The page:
Nearly two months later, however, DeGods moved to a 0% royalty model.
What came next were more marketplaces moving to either side of the royalty spectrum. Two to downgrade their royalties were Ethereum-based LooksRare and Solana-based Magic Eden. Magic Eden made royalties optional on Oct. 15, and on Oct. 27, LooksRare removed royalties and opted to allocate 0.5% of trading fees to creators. Mooar, however, a new marketplace for the Solana-based Stepn move-to-earn ecosystem, made royalties compulsory on Nov. 1.
OpenSea also championed NFT royalties through a tool for new collections – one that restricts NFT sales only to marketplaces that enforce royalties. The NFT enforcement apparatus was rolled out on Nov. 8 and is the first of numerous planned tools to benefit creators.
What’s lost when royalties get cut
Royalties for Ethereum-based NFT projects brought in a total of $1.8 billion in funds, according to the research arm of the financial services firm Galaxy Digital. The main beneficiaries from NFT royalties so far have been the most popular projects, such as Bored Ape Yacht Club bringing in $147.6 million and Art Blocks accruing $82 million.
Major web2 corporations earned millions of dollars from NFT royalties as well. Sportswear firms Nike and Adidas drew $91 million and $4.7 million respectively from creator fees.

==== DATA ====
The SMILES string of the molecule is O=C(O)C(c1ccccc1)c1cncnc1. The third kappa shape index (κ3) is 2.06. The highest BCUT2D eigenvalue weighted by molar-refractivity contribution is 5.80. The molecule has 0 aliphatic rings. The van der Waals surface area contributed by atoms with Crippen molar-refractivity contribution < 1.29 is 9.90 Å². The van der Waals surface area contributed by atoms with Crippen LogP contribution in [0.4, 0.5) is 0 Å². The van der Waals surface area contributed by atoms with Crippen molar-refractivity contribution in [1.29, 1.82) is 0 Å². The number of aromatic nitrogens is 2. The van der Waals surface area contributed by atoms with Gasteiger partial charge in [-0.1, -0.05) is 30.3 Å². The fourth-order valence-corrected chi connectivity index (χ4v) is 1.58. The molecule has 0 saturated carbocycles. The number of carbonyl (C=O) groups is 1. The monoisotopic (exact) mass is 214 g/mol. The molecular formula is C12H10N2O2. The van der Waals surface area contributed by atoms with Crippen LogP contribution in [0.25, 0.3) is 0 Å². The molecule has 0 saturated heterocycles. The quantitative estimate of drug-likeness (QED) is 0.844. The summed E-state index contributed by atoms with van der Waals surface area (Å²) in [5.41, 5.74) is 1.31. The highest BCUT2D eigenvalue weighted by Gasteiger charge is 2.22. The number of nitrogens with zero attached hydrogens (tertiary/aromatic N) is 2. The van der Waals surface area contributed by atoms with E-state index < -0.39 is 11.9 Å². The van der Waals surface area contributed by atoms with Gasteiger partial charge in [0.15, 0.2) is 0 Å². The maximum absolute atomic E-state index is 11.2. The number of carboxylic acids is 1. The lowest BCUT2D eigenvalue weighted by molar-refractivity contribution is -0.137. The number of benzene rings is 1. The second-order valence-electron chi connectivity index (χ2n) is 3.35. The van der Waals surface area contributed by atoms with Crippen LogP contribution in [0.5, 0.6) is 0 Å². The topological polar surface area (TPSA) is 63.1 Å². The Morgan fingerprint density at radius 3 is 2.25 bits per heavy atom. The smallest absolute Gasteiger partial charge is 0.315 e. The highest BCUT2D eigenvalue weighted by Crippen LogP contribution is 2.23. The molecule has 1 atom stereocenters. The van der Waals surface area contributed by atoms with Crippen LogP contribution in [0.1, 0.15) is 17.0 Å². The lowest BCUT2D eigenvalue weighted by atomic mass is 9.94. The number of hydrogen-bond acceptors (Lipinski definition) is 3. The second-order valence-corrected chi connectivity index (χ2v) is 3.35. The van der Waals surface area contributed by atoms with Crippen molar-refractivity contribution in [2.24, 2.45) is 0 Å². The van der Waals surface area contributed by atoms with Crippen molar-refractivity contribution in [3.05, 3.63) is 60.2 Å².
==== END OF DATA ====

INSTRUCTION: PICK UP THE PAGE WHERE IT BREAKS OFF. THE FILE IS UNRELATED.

Overall, 482 NFT projects seized 80% of all NFT royalty sales, lending credence to arguments that removing royalties only affects the larger, more corporate NFT projects.
- February 4. X2Y2 is one of the first known marketplaces to experiment with downgrading NFT royalty payments to artists. This action goes largely unnoticed.
- July 8. Sudoswap’s newly launched NFT trading platform SudoAMM nixes royalties to cut transaction fees down to 0.5% per trade. This action sparks a growing debate in the NFT community.
- August 15. The NFT community debates whether marketplaces should enforce royalties. Royalty supporters say that artists should get properly compensated for their work while those against royalties say that artists
- September 28. QQL Mint Pass, an NFT project co-created by Fidenza’s Tyler Hobbs, blocks X2Y2’s wallet in the smart contract coding, effectively blacklisting the royalty-evading marketplace. Dandelion Wist, a Seattle-based digital artist and co-creator of QQL, explained that they blocked X2Y2 as a way to defend royalties.
- October 10. After its founder claimed support for NFT royalties in the past, Solana’s popular NFT project DeGods moves to a 0% royalty model.
- October 15. Solana’s biggest NFT marketplace Magic Eden switches to an optional royalty payment model.
- October 27. Ethereum marketplace LooksRare removes royalties, instead opts to allocate 0.5% of trading fees to creators.
- November 1. Stepn creator Find Satoshi Labs launches a new NFT marketplace with compulsory royalties called Mooar.
- November 6. OpenSea plans to add a tool for new collections that restricts NFT sales only to marketplaces that enforce royalties.
© 2023 The Block Crypto, Inc. All Rights Reserved. This article is provided for informational purposes only. It is not offered or intended to be used as legal, tax, investment, financial, or other advice.